… or how hiking in the forest saved me
Whenever I’m feeling bad all I want to do is walk.
When I was having problems with my job trying to work a corporate job, trying to raise kids, trying to keep my family intact all I wanted to do was walk.
When my husband stopped communicating with me in my marriage was starting to fall apart all I wanted to do was walk. When I finally confronted my husband about his infidelity and decided to end our marriage, all I wanted to do was walk.
The great thing about all this walking is that I can eat whatever I want because it certainly helps keeps the pounds off
I always feel the happiest in the forest. When I’m hiking, the smells of the forest the textures, the colours, everything that’s hidden right before my eyes that if I stop long enough and stay still long enough I can actually see. I can see the birds, I can see the mushrooms hidden under the leaves, I can see the insects, I can see the animals and I can see the future.
I thought I was unique in wanting to walk all the time but I found out during a group post divorce session that many people talked about the need to walk and how walking made them feel better. We jokingly talked about how we almost walked the legs off our dogs we were walking so much. (This is a joke – we never would walk the legs off our dogs – is that even possible?)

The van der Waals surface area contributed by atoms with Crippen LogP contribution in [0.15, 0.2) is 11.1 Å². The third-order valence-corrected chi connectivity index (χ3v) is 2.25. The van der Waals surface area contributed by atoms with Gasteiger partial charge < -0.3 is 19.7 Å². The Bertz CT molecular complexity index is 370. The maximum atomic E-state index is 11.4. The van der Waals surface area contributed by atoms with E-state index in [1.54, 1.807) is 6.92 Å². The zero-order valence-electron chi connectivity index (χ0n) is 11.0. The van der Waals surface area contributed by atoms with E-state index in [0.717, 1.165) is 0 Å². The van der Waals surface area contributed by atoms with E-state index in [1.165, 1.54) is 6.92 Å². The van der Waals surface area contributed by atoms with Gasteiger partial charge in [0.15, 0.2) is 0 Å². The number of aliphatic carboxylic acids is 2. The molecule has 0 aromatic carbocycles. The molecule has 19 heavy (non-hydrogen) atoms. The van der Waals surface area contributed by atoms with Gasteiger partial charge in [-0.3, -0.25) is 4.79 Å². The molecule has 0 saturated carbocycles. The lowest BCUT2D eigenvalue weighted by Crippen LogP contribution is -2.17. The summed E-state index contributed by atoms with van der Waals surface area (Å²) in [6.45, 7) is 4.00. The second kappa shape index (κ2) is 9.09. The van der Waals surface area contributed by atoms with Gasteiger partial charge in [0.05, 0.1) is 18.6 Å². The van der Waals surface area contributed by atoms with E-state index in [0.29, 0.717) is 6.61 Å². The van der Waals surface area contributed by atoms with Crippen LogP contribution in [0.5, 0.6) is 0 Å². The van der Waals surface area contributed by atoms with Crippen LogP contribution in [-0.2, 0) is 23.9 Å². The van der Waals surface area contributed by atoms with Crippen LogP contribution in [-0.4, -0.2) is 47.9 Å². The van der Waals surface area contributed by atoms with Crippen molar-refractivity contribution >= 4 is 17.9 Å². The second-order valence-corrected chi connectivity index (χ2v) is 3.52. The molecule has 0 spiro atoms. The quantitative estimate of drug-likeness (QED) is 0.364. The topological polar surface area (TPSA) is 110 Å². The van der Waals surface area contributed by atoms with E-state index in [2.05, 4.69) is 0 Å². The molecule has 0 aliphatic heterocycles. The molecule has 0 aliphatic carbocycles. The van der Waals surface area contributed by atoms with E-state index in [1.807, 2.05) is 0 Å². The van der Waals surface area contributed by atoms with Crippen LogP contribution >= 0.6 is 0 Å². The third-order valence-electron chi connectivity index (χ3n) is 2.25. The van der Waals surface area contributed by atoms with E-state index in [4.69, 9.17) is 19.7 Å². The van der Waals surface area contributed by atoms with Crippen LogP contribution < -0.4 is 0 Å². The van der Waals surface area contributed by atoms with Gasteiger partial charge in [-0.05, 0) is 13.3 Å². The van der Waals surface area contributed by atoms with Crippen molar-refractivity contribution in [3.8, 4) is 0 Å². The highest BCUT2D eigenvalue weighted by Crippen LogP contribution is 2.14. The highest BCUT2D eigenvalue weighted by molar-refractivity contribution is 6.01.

Yet again, I found out I was not unique… I sense a theme here.
There are so many studies that talk about the benefits of getting outside. Besides the obvious increase in fitness levels, hiking has many other benefits. For one, it helps with depression – probably because you can’t dwell on the dark things in your mind when you’re trying not to trip on a root. “Being out in nature, away from the business of our daily lives and technology, can allow people to connect with themselves and nature in a way that brings about peace and a sense of well-being,” Leigh Jackson-Magennis, REI (http://www.huffingtonpost.com/2014/07/18/how-taking-a-hike-can-mak_n_5584809.html)
Spending time in the forest helps with my struggle with the transition of changing jobs, ending my marriage, raising my kids, walking and loving my dogs and trying to spend as much time as I can in the forest.
Yes, I dream of forests.